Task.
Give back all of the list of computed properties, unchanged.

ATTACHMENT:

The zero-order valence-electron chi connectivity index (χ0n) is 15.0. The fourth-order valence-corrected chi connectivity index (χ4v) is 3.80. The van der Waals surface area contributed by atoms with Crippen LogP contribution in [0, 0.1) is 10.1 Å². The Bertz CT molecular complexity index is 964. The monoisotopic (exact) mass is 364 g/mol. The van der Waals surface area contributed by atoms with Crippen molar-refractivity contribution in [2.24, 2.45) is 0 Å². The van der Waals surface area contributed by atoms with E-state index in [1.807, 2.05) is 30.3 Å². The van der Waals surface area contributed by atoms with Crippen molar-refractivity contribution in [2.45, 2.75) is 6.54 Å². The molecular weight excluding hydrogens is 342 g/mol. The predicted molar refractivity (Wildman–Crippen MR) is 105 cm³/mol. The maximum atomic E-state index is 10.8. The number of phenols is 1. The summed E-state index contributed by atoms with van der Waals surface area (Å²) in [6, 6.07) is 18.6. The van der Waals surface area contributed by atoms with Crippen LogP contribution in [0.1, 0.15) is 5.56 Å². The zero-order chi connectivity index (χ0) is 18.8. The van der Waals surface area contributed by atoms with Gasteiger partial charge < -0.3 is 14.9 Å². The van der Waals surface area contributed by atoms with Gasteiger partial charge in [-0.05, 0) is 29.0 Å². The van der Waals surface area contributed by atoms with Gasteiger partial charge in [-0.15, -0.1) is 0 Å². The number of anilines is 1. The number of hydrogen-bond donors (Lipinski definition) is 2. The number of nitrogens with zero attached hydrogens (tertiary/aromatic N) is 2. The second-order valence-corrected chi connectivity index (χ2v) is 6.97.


The zero-order valence-electron chi connectivity index (χ0n) is 15.0. The fourth-order valence-corrected chi connectivity index (χ4v) is 3.80. The van der Waals surface area contributed by atoms with Crippen LogP contribution in [0, 0.1) is 10.1 Å². The Bertz CT molecular complexity index is 964. The monoisotopic (exact) mass is 364 g/mol. The van der Waals surface area contributed by atoms with Crippen molar-refractivity contribution in [2.24, 2.45) is 0 Å². The van der Waals surface area contributed by atoms with E-state index in [1.807, 2.05) is 30.3 Å². The van der Waals surface area contributed by atoms with Crippen molar-refractivity contribution in [2.45, 2.75) is 6.54 Å². The molecular weight excluding hydrogens is 342 g/mol. The predicted molar refractivity (Wildman–Crippen MR) is 105 cm³/mol. The maximum atomic E-state index is 10.8. The number of phenols is 1. The summed E-state index contributed by atoms with van der Waals surface area (Å²) in [6, 6.07) is 18.6. The van der Waals surface area contributed by atoms with Crippen LogP contribution in [0.1, 0.15) is 5.56 Å². The zero-order chi connectivity index (χ0) is 18.8. The van der Waals surface area contributed by atoms with Gasteiger partial charge < -0.3 is 14.9 Å². The van der Waals surface area contributed by atoms with Gasteiger partial charge in [-0.05, 0) is 29.0 Å². The van der Waals surface area contributed by atoms with Gasteiger partial charge in [-0.15, -0.1) is 0 Å². The number of anilines is 1. The number of hydrogen-bond donors (Lipinski definition) is 2. The number of nitrogens with zero attached hydrogens (tertiary/aromatic N) is 2. The second-order valence-corrected chi connectivity index (χ2v) is 6.97.